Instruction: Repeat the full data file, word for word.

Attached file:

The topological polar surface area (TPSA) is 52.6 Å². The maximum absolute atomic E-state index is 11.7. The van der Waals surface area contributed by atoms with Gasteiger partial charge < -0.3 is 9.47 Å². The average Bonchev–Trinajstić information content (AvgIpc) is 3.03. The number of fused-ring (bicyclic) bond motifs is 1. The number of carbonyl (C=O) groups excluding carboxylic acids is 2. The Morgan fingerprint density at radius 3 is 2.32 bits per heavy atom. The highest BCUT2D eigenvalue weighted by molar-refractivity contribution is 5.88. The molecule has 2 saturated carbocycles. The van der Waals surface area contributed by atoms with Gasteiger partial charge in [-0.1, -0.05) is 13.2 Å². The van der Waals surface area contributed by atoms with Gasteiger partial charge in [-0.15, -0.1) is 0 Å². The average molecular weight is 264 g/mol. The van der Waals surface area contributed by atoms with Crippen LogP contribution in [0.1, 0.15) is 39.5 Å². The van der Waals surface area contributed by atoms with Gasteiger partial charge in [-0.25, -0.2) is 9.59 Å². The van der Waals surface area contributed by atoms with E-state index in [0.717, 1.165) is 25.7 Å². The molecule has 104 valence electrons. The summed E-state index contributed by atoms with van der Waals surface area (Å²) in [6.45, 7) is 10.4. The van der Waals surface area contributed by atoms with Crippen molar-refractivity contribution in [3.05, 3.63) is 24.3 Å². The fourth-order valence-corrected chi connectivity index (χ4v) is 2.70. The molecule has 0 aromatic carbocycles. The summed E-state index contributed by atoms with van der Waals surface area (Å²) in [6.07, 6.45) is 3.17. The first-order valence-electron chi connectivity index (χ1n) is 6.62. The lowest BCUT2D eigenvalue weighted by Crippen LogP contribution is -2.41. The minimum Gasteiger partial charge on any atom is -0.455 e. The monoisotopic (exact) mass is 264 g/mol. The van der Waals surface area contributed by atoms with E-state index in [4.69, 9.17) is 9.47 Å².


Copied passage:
The topological polar surface area (TPSA) is 52.6 Å². The maximum absolute atomic E-state index is 11.7. The van der Waals surface area contributed by atoms with Gasteiger partial charge < -0.3 is 9.47 Å². The average Bonchev–Trinajstić information content (AvgIpc) is 3.03. The number of fused-ring (bicyclic) bond motifs is 1. The number of carbonyl (C=O) groups excluding carboxylic acids is 2. The Morgan fingerprint density at radius 3 is 2.32 bits per heavy atom. The highest BCUT2D eigenvalue weighted by molar-refractivity contribution is 5.88. The molecule has 2 saturated carbocycles. The van der Waals surface area contributed by atoms with Gasteiger partial charge in [-0.1, -0.05) is 13.2 Å². The van der Waals surface area contributed by atoms with Gasteiger partial charge in [-0.15, -0.1) is 0 Å². The average molecular weight is 264 g/mol. The van der Waals surface area contributed by atoms with Crippen LogP contribution in [0.1, 0.15) is 39.5 Å². The van der Waals surface area contributed by atoms with Gasteiger partial charge in [-0.25, -0.2) is 9.59 Å². The van der Waals surface area contributed by atoms with E-state index in [0.717, 1.165) is 25.7 Å². The molecule has 104 valence electrons. The summed E-state index contributed by atoms with van der Waals surface area (Å²) in [6.45, 7) is 10.4. The van der Waals surface area contributed by atoms with Crippen molar-refractivity contribution in [3.05, 3.63) is 24.3 Å². The fourth-order valence-corrected chi connectivity index (χ4v) is 2.70. The molecule has 0 aromatic carbocycles. The summed E-state index contributed by atoms with van der Waals surface area (Å²) in [6.07, 6.45) is 3.17. The first-order valence-electron chi connectivity index (χ1n) is 6.62. The lowest BCUT2D eigenvalue weighted by Crippen LogP contribution is -2.41. The minimum Gasteiger partial charge on any atom is -0.455 e. The monoisotopic (exact) mass is 264 g/mol. The van der Waals surface area contributed by atoms with E-state index in [4.69, 9.17) is 9.47 Å².